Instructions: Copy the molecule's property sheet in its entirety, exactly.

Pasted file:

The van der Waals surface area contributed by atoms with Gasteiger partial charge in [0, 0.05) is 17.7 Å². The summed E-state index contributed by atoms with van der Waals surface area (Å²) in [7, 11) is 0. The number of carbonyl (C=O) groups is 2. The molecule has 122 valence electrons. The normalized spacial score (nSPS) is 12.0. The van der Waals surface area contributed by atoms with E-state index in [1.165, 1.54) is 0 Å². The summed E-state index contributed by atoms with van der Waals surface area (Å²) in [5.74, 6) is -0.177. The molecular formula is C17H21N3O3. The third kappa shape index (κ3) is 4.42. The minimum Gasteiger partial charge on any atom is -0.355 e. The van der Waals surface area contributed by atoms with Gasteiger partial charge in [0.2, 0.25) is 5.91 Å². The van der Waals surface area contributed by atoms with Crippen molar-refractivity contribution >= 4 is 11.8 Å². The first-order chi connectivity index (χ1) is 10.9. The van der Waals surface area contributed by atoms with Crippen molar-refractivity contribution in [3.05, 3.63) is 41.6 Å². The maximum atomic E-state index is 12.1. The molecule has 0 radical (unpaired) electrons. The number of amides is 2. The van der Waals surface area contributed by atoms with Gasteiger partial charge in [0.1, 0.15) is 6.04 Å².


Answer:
The van der Waals surface area contributed by atoms with Gasteiger partial charge in [0, 0.05) is 17.7 Å². The summed E-state index contributed by atoms with van der Waals surface area (Å²) in [7, 11) is 0. The number of carbonyl (C=O) groups is 2. The molecule has 122 valence electrons. The normalized spacial score (nSPS) is 12.0. The van der Waals surface area contributed by atoms with E-state index in [1.165, 1.54) is 0 Å². The summed E-state index contributed by atoms with van der Waals surface area (Å²) in [5.74, 6) is -0.177. The molecular formula is C17H21N3O3. The third kappa shape index (κ3) is 4.42. The minimum Gasteiger partial charge on any atom is -0.355 e. The van der Waals surface area contributed by atoms with Gasteiger partial charge in [0.2, 0.25) is 5.91 Å². The van der Waals surface area contributed by atoms with Crippen molar-refractivity contribution >= 4 is 11.8 Å². The first-order chi connectivity index (χ1) is 10.9. The van der Waals surface area contributed by atoms with Crippen molar-refractivity contribution in [3.05, 3.63) is 41.6 Å². The maximum atomic E-state index is 12.1. The molecule has 0 radical (unpaired) electrons. The number of amides is 2. The van der Waals surface area contributed by atoms with Gasteiger partial charge in [0.1, 0.15) is 6.04 Å².